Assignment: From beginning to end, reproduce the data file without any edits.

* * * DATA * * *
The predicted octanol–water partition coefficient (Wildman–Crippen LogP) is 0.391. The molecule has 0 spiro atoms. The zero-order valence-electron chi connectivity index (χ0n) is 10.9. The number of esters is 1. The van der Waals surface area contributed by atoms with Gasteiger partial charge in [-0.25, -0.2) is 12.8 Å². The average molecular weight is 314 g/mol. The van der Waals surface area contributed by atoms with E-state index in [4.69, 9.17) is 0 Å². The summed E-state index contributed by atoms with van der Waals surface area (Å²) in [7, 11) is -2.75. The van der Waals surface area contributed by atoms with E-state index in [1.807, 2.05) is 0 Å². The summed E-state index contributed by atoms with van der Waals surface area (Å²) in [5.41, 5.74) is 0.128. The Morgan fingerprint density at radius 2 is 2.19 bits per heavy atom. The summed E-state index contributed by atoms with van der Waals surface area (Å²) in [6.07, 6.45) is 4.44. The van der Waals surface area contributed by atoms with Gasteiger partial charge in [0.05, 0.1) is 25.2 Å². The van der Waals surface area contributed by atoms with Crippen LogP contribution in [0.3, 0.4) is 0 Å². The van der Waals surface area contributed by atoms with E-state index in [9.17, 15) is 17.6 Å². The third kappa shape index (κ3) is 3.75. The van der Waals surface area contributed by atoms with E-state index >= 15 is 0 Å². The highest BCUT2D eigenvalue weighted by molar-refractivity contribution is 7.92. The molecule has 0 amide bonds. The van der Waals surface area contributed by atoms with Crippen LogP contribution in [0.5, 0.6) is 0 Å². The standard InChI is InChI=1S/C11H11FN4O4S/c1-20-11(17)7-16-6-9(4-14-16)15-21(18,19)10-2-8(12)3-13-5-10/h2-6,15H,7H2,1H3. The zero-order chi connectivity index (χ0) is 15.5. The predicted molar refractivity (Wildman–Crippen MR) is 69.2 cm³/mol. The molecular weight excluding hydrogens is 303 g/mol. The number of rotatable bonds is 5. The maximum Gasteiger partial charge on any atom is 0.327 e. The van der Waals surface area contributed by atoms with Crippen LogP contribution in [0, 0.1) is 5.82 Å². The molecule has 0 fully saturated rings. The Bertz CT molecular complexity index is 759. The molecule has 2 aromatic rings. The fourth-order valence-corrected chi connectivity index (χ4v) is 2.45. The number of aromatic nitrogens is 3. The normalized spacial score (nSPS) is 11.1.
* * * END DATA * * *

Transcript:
The predicted octanol–water partition coefficient (Wildman–Crippen LogP) is 0.391. The molecule has 0 spiro atoms. The zero-order valence-electron chi connectivity index (χ0n) is 10.9. The number of esters is 1. The van der Waals surface area contributed by atoms with Gasteiger partial charge in [-0.25, -0.2) is 12.8 Å². The average molecular weight is 314 g/mol. The van der Waals surface area contributed by atoms with E-state index in [4.69, 9.17) is 0 Å². The summed E-state index contributed by atoms with van der Waals surface area (Å²) in [7, 11) is -2.75. The van der Waals surface area contributed by atoms with E-state index in [1.807, 2.05) is 0 Å². The summed E-state index contributed by atoms with van der Waals surface area (Å²) in [5.41, 5.74) is 0.128. The Morgan fingerprint density at radius 2 is 2.19 bits per heavy atom. The summed E-state index contributed by atoms with van der Waals surface area (Å²) in [6.07, 6.45) is 4.44. The van der Waals surface area contributed by atoms with Gasteiger partial charge in [0.05, 0.1) is 25.2 Å². The van der Waals surface area contributed by atoms with Crippen LogP contribution in [0.3, 0.4) is 0 Å². The van der Waals surface area contributed by atoms with E-state index in [9.17, 15) is 17.6 Å². The third kappa shape index (κ3) is 3.75. The van der Waals surface area contributed by atoms with E-state index >= 15 is 0 Å². The highest BCUT2D eigenvalue weighted by molar-refractivity contribution is 7.92. The molecule has 0 amide bonds. The van der Waals surface area contributed by atoms with Crippen LogP contribution in [0.5, 0.6) is 0 Å². The standard InChI is InChI=1S/C11H11FN4O4S/c1-20-11(17)7-16-6-9(4-14-16)15-21(18,19)10-2-8(12)3-13-5-10/h2-6,15H,7H2,1H3. The zero-order chi connectivity index (χ0) is 15.5. The predicted molar refractivity (Wildman–Crippen MR) is 69.2 cm³/mol. The molecular weight excluding hydrogens is 303 g/mol. The number of rotatable bonds is 5. The maximum Gasteiger partial charge on any atom is 0.327 e. The van der Waals surface area contributed by atoms with Crippen LogP contribution in [0, 0.1) is 5.82 Å². The molecule has 0 fully saturated rings. The Bertz CT molecular complexity index is 759. The molecule has 2 aromatic rings. The fourth-order valence-corrected chi connectivity index (χ4v) is 2.45. The number of aromatic nitrogens is 3. The normalized spacial score (nSPS) is 11.1.